In Bruges was just practice. This is the big one
Starring: Colin Farrell, Christopher Walken, Woody Harrelson.
Director: Martin McDonagh.
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What's it about? A novelist goes to extreme measures to cure his writer's block.
Verdict: Clever, edgy, grown-up fun.
C olin Farrell is taking great joy in winding up his friend Martin McDonagh over the origins of their new movie Seven Psychopaths.
The pair first collaborated on In Bruges (2008), a dark comedy that earned writer and director McDonagh a Bafta award and an Oscar nomination, and Farrell a Golden Globe.
But, as it transpires, In Bruges was simply McDonagh's trial run at film-making.
Farrell said: "Just before we started In Bruges, he said, 'If you think In Bruges is good, you should see the other script I wrote, it is much better.
"He said, 'I'm only doing In Bruges to see if I like making films. Then I will make the real one'."
Looking slightly sheepish, McDonagh joked: "That was all complete honesty.
"But seriously, Seven Psychopaths was always going to be a bigger script."
An accomplished playwright (he is the recipient of two Laurence Oliver Awards and four Tony Award nominations), McDonagh wrote the screenplay for Seven Psychopaths at the same time as In Bruges – but there was never any question as to which would be his film directorial debut.
"Seven Psychopaths was too big to get my head around cinematically before I dipped my toe in the water," explains McDonagh, a white-haired 42-year-old who exudes casual elegance in jeans, T-shirt and jacket.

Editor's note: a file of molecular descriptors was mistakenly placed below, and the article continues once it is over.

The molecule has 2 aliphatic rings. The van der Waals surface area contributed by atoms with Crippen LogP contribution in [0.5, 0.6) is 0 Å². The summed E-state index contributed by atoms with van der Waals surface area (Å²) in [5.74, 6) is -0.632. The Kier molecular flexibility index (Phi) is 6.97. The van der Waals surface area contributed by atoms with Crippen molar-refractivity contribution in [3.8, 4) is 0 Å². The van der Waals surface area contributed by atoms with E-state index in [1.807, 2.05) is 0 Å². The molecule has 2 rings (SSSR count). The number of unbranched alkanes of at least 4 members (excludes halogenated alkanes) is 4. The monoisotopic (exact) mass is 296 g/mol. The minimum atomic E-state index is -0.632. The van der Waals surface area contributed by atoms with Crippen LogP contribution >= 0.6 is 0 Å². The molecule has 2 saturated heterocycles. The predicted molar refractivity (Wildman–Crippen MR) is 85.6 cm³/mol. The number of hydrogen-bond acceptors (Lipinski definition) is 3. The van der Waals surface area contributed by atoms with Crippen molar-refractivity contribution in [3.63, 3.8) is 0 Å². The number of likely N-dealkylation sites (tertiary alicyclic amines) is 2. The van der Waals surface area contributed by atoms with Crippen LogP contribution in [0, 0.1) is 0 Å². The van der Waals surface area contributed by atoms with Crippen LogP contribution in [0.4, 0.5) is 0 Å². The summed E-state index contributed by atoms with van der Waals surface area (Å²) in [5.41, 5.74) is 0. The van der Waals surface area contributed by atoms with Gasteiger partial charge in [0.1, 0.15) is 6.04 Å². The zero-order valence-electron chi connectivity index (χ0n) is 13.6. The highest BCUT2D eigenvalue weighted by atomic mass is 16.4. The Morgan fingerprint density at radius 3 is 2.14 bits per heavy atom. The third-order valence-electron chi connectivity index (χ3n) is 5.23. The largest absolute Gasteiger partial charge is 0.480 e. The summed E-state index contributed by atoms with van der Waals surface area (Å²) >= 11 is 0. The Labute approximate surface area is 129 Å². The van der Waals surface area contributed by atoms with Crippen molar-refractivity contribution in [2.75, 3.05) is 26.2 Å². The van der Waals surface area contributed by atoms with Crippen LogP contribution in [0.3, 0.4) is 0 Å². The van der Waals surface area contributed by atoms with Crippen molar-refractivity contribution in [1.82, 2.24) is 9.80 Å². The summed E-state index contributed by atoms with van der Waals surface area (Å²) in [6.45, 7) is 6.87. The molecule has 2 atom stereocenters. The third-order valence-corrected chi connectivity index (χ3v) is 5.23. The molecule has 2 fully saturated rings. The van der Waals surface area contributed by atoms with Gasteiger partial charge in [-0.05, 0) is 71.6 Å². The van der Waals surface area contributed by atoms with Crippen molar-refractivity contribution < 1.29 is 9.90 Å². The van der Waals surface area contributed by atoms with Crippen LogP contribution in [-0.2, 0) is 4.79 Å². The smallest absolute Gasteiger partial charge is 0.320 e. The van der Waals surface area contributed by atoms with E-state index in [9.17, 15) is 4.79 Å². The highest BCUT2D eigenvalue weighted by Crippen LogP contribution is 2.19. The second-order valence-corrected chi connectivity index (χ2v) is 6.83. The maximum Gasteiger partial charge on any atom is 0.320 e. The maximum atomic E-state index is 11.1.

"As a first-time director, I decided to start with something that was more about things I knew."
A tale of two hitmen, In Bruges was in some ways a character and relationship study set in one place. McDonagh said: "I felt I knew that territory from my work in theatre.
"Seven Psychopaths was like a puzzle, a gigantic cinematic jigsaw. I don't think I could ever have done this film without having done In Bruges first."
The title of their latest film is also the name of the screenplay that Marty, played by Farrell, is struggling to finish.
"Marty's fallen in love with this title but he hasn't come up with all the psychopaths," explains Farrell, 36, who's appeared in the likes of Minority Report, Miami Vice and, most recently, a remake of Total Recall.
"While Marty's renowned for writing violent scenes, he's trying render a story that is, in essence, about peace and love."
In the film, when we meet Marty he's already past his deadline and way past the end of his girlfriend Kaya's (Abbie Cornish) patience. The situation isn't helped by constant disruption from his best friend Billy (Sam Rockwell). This is never more apparent than when Billy and his dog-napping business partner Hans (Christopher Walken) discover that a particular pooch they have swiped happens to be the beloved pet of notorious gangster Charlie Costello (Woody Harrelson).
As the three go on the run, with Shih Tzu Bonny in tow, Billy remains determined to help Marty finish his screenplay – at any cost. The result is a black comedy that is as funny as sometimes it is hard to stomach.
Farrell said: "Every now and then, writing jumps off the page. This one does that. It slaps you in the face, gives you a kick in the **** and takes you on a wonderful ride."
Dressed in jeans and black jacket, he's wearing a long silver chain over a green V-neck T-shirt and a bangle.
While his tan might be all LA (he lives there most of the year), Farrell seems to be a down-to-earth Dublin boy who is delighted to be working with McDonagh again.
"He has a particular way of stringing words together that has an insane effect on the imagination," says Farrell. "There's an emotional core to everything he writes, the humour, the chaos, the violence, the quick-wittedness of dialogue.
"And the characters are inspired by a truth – love of a pet, need to help a friend, the wish that a lover was closer, ambition."
With seven distinct performances on the agenda, the challenge for McDonagh was to have a firm grip on what defines a psychopath.
"Some of the characters have elements of the psychopathic to them but at the same time they don't. I guess psychopathy is in the eye of the beholder in some ways," muses McDonagh.
"It's a fun puzzle to play with – who is and who isn't a psychopath in the movie."
Seven Psychopaths is in cinemas now.